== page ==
The top American diplomat in China has resigned, amid reports claiming that his opposition to Trump’s withdrawal from the Paris agreement may have led to the decision. A spokeswoman from the state department confirmed the departure of David Rank, who was appointed last year to serve chargé d’affaires in Beijing. However, the spokesperson was unable to confirm whether he resigned due to an unwillingness to formally notify China of the Paris decision.

According to the spokesperson, Anna Richey-Allen:

“He has retired from the foreign service. Mr. Rank has made a personal decision. We appreciate his years of dedicated service to the state department.”

However, a Tweet from John Pomfret, a China expert, quoted unnamed sources saying Rank had stepped down because he could not support Trump’s decision to withdraw from the Paris accord. He Tweeted:

“David Rank, no.2 @USEmbassyBJ, has resigned, sources say. He couldn’t back Trump on climate. Rank had 27yr career including @USEmbassyKabul”

He will be replaced by Iowa governor Terry Branstad, Trump’s pick as the next US ambassador to Beijing, later this month.

In a separate Tweet, Pomfret said that Rank had called a town hall meeting to announce his plans to resign, explaining that he felt unable to deliver the formal notification of the Paris withdrawal.

One anonymous senior US official confirmed Pomfret’s account, adding that Rank was told by the state department to leave immediately after he announced his plans to resign.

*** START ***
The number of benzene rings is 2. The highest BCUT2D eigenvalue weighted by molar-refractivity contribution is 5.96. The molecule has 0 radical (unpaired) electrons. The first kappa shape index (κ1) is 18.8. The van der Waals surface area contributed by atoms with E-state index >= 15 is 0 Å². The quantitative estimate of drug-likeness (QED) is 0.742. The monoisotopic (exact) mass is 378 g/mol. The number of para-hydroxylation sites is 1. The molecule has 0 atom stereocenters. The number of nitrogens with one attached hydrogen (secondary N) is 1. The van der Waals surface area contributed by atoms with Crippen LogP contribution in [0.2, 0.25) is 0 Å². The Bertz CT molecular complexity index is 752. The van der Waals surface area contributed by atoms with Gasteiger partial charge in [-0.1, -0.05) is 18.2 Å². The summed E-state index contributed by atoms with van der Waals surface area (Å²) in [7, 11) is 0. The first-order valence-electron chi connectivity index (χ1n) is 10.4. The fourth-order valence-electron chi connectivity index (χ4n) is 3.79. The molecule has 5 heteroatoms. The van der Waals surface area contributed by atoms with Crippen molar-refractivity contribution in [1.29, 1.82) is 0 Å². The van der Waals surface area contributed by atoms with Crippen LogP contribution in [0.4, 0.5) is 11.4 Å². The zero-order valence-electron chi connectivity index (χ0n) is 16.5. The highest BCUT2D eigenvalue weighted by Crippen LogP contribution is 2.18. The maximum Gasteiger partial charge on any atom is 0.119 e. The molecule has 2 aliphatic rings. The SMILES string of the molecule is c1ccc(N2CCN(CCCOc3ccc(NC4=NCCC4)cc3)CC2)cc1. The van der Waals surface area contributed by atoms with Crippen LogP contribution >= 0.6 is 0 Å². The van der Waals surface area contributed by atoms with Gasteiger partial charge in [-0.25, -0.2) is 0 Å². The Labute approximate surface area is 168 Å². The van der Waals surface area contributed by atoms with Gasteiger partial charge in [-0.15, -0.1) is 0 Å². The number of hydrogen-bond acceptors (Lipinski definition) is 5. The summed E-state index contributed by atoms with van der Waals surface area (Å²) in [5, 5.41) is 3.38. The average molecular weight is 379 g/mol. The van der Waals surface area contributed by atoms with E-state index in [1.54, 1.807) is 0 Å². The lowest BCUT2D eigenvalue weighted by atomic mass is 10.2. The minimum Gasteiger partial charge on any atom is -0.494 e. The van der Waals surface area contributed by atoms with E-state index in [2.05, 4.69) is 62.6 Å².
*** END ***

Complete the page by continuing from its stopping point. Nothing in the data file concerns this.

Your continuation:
Richey-Allen said Jonathan Fritz, economics councilor for the embassy, would serve as charge in the meantime.

Trump announced last Thursday that he planned to withdraw from the agreement, which went into effect in November of last year. Trump said several times during his campaign that climate change is a “hoax” created by the Chinese to render the US less competitive. He vowed to withdraw from the Paris agreement, and after months of deliberation with senior advisors, decided to follow through on the campaign promise. The withdrawal process could take years, and may even depend on the results of the 2020 election.

Trump’s decision faced widespread criticism from mayors, governors, and the private sector in the US, and from the international diplomatic community. The US would join just two other countries, Syria and Nicaragua, in leaving the Paris agreement. The accord was signed by 194 nations, including North Korea.

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